A Methodology for Evaluating How Product Characteristics Impact Choice in Retail Settings with Many Zero Observations: An Application to Restaurant Wine Purchase
Durham, Catherine A., Pardoe, Iain, Vega-H, Esteban, Journal of Agricultural and Resource Economics
An approach is developed to examine the impact of product characteristics on choice using a quantity-dependent hedonic model with retail panel data. Since panel data for individual products from retail settings can include a large number of zero sales, a modification of the zero-inflated Poisson (ZIP) regression model is proposed for estimation. Results for this model compare favorably to results for alternative hurdle and negative binomial models. An application of this methodology to restaurant wine sales produces useful results regarding sensory characteristics, price, and origin-varietal information.
Key words: hedonic, restaurant, sensory, wine, zero-inflated Poisson (ZIP)
As competition for food markets becomes more intense and food producers look for ways to encourage consumer preference for their products, it is useful to develop methods for understanding the impact of product characteristics on consumer choice. Experimental work and hedonic price analysis both provide some information on consumer choice but cannot address all questions of interest. Such approaches can also produce results which conflict with observed choice behavior in actual retail situations. In experimental work, this can occur because subjects pay closer attention to the object of a study than they would in actual retail settings, thus inflating apparent preference effects. On the other hand, typical applications of hedonic models may have more to do with production costs than with consumer valuation. Further, both approaches tend to limit the descriptive factors that can be examined. The complementary approach of modeling observed retail sales data therefore has the potential to greatly add to our understanding. In this study, a methodology is developed which allows examination of the impact from descriptive information on product choice using a hedonic model with data from a restaurant or retail store.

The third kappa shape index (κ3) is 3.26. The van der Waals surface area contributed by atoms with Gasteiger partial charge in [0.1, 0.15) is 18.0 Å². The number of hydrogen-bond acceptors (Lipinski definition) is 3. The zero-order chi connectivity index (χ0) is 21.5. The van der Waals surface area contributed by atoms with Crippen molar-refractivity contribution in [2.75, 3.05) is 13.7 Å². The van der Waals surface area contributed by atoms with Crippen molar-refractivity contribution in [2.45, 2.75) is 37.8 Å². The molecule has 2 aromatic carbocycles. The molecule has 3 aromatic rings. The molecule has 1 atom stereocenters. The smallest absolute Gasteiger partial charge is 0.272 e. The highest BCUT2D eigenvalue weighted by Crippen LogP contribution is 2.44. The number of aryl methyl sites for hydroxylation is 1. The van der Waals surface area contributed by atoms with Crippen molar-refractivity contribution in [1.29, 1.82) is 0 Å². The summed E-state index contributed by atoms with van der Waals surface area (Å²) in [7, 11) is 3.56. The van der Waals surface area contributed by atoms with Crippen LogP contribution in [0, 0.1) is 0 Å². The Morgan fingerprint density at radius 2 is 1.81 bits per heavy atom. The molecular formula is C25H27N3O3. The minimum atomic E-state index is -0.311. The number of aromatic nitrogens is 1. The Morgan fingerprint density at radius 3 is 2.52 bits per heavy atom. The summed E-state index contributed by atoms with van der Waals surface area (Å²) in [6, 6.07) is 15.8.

There are a number of analytical and methodological considerations when using such retail data. First, since price is generally exogenous in these settings, a hedonic quantity model rather than price model is appropriate. Second, labeling, signage, and promotional activities may all be relevant when preparing for data collection. Third, although panel data allow all these pieces of information to be used in examining demand, many zero quantity observations can result. Finally, product choice data can give rise to many forms of response variable, including continuous and categorical data. Here, however, the focus is count data, and so the econometric model selected for analysis must also handle this feature.
These considerations are explored by examining the impact of sensory and other characteristics on wine selection in a restaurant setting. Because the data have many zero observations, a modification of the zero-inflated Poisson (ZIP) model is developed for estimation, and found to provide a better fit to the data than alternatives such as hurdle and negative binomial models.
The next two sections provide background on the theoretical underpinnings of a hedonic quantity approach and a review of economic literature relevant to wine characteristics and quality. This is followed by a discussion of the motivation for modeling wine demand at the restaurant level, and consideration of those factors that can be examined more fully at this level of aggregation. The next section provides a description of the methods and data for this type of analysis and gives details regarding the specific data used. In the remaining sections, the empirical model, results, and conclusions are presented.
A principal feature of the approach used here is the underlying quantity-dependent hedonic model. The hedonic approach was originally designed with price as the dependent variable, and assumed that price contains the information inherent in consumer valuation of product attributes. …